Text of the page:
There is a day until Christmas morning and everyone bustling around each other in my grandmother's small home. The aunts are working together to prepare the masa, salsa, and corn husks, while the uncles are in the backyard preparing the meat in what looks like a witch's cauldron. The air is filled with savory spices and freshly baked sweets, a combination of scents that only happens when my family comes together to create beautiful memories. This is what my Christmas looks like every year, and I wouldn't have it any other way. There are a number of traditions we do that I find make the holidays truly special and memorable. From making tamales by the hundreds to having caldo or menudo for breakfast on Christmas morning, my family never has a boring Christmas that we don't remember. The beauty and colorful culture of being in a Hispanic home is something I am proud to share.
The main event that takes place in my home is the making of tamales. This event involves every member of the family because we make large quantities to share with the neighborhood. The elderly can be seen gingerly teaching the littlest kids while those who have learned already work at a steady pace, like a machine's gears operating without skipping a beat. The making of tamales is something that is passed down through generations and brings a sense of unity amongst the family. Sure it may just be a dish to some, but for other families like my own, tamales allow the opportunity to put aside any troubles that may be happening within our lives and spend time with those who matter most.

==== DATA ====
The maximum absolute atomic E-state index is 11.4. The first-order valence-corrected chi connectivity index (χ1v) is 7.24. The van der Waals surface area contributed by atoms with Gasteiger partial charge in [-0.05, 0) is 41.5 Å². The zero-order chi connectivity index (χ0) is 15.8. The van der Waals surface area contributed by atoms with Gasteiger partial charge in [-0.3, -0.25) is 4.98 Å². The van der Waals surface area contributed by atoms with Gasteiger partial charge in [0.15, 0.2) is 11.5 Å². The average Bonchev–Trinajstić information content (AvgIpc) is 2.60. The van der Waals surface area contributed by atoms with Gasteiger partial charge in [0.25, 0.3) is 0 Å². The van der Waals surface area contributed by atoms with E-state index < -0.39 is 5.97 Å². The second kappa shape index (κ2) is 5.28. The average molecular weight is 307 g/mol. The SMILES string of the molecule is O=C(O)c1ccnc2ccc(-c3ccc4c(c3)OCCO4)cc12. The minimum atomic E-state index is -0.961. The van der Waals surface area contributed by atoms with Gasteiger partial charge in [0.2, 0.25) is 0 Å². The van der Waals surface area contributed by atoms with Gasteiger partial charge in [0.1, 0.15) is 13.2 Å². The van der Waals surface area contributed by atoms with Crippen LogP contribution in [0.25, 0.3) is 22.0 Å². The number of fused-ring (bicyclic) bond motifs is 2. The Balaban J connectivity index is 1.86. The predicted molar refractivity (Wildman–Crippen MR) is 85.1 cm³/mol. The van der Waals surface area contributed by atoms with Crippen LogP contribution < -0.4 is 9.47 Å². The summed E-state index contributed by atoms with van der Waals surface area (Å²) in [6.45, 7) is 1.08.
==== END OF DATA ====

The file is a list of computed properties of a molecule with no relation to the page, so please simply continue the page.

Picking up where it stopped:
Once the tamales are made it's usually pretty late into the night, but the work doesn't stop there. The leftover salsa and meat are then put to good use in making menudo. It is a soup dish that consists of cow tripe and red chili pepper base, the same base that is used in tamales. By this time, the menudo is being prepared at two in the morning by the adults while the elderly put the children to bed and start sharing stories to those who wish to remain awake. By morning, all of the tamales have been steamed, the menudo has been boiled, and the celebration begins. Surrounding neighbors come by to pick up their tamales and drop off meals as thanks. The children in the house begin to wake up and line up for their menudo before gifts because "you don't menudo on your Christmas clothes" as my grandma would say to us in Spanish. Once everyone is full and has eaten, the gifts are opened and prayers are sent to those who couldn't be with us or are no longer with us. Christmas day becomes magical in every sense of the word. Living in a Hispanic home and celebrating these traditions with my family are things I am proud to share with the world. I find that these traditions are what allowed my personality to become a strong and family-oriented person I am today. Being Hispanic while growing up was a confusing thing for me and made me wonder why other homes didn't have traditions like mine. There were times that I thought my family was strange and at some point, I even didn't want to mention to others that I was Hispanic. However, later on in life, I began to appreciate the traditions and generational practices that I have grown up with because it has created a part of my identity that I don't ever want to forget. Remember to continue family traditions no matter how big or small they may be because at the end of it all, those memories are what we cherish the most.